Victoria Tauli Corpuz email: vicky@tebtebba.org website: www.tebtebba.org


Uranium Mining at the UN Committee on Sustainable Development (CSD)

African Uranium Alliance Statement

6 May 2010

New York – In the area of mining, the mining of uranium is a special issue. Uranium is heavy metal which is radioactive, toxic (chemically poisonous) and repro-toxic (toxic / dangerous for the reproduction). Its only uses are for nuclear weapons, including Depleted Uranium weapons, and for the generation of electricity through nuclear power plants.

Nuclear weapons are not desirable; many statements of politicians state that nuclear weapons should be abolished altogether. Nuclear energy is the other use of uranium; although it is often said – and advertised by the nuclear industry – to be a “saviour” from global warming, nuclear energy CANNOT contribute anything substantial to the problem of global warming; this has been shown and proven by different scientific studies.

Approximately 70% of the world’s uranium deposits are located on / under the lands of indigenous peoples. Thus, the rights of indigenous peoples, their land rights, their human rights in terms of health, securing their livelihoods and their means of subsistence, their way of life / their culture are often at stake when dealing with uranium mining.

Uranium mines leave behind huge amounts of “tailings”, radioactive waste due to the fact that uranium is contained in the ore only at 0.1 to 1 or 2 percent. The quantity of the tailings alone is a serious problem.

The tailings, which include solid tailings as well as liquid / slurry, contain approximately 80% of the original radioactivity of the ore – a cocktail of a dozen of radioactive decay products of uranium, with half lives up to 240,000 years – dangerous forever, in human terms. These tailings are in most cases left in the open, exposed to wind and rain, and radioactive and poisonous materials are contaminating the surface water, groundwater aquifers, the soil, the air, plants and produce, livestock and wild animals, the air to breathe, and will continue to do so for thousands of years into the future.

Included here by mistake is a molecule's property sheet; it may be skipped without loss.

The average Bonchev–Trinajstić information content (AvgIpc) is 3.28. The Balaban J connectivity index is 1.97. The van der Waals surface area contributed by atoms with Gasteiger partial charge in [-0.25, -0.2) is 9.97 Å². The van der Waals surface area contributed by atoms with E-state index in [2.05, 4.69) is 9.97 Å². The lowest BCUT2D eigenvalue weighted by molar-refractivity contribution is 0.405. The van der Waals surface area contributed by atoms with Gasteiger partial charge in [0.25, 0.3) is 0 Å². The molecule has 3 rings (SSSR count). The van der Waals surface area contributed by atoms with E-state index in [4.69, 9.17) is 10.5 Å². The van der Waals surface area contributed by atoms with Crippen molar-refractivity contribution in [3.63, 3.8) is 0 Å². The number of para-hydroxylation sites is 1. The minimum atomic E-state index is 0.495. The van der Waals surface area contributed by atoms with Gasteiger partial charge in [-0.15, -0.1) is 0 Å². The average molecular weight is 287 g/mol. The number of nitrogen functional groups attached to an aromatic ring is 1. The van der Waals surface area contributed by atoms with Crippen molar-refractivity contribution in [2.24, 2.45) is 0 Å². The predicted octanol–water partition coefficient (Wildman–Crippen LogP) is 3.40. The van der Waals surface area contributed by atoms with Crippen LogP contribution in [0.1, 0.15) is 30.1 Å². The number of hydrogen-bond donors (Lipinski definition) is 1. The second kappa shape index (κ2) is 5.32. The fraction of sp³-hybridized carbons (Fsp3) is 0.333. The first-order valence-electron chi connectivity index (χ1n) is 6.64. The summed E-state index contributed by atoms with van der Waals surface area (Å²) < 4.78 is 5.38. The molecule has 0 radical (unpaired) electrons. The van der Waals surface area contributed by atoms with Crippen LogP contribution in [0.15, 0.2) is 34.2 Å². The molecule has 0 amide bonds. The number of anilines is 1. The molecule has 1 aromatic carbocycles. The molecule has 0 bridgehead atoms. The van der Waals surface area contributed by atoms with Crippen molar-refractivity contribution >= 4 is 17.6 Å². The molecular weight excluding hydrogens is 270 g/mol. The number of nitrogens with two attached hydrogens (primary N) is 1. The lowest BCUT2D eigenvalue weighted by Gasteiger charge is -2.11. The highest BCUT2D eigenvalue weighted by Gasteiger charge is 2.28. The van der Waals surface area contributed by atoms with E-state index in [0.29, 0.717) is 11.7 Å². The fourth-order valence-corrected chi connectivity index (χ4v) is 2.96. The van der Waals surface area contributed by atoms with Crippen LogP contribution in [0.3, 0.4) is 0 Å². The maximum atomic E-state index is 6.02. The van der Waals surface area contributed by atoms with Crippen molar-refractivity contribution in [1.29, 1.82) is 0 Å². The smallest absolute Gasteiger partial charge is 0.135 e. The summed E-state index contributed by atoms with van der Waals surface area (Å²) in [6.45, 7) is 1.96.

Uranium mining companies have NOT found any means to solve these problems and to dispose of their wastes in any responsible way, and they are NOT living up to their corporate social responsibility to clean up. (In fact, companies rather ‘invest’ in PR and other activities to promote themselves as “good corporate citizens” through sponsorships, donations etc. rather than to deal with reality.)

On the contrary, many uranium mining companies have gone bankrupt after the uranium deposits were depleted – leaving their aftermath to the states / Governments to clean up; in most cases – from the US through Canada to Niger, Namibia, South Africa and to Asian states such as Kazakhstan, the companies have NOT cleaned up or provided for ANY secure methods to deal with the wastes they created.

In addition, attempts to contain the tailings have proven to be ineffective and have been shattered by all kinds of influences, from engineering faults to unforeseen events.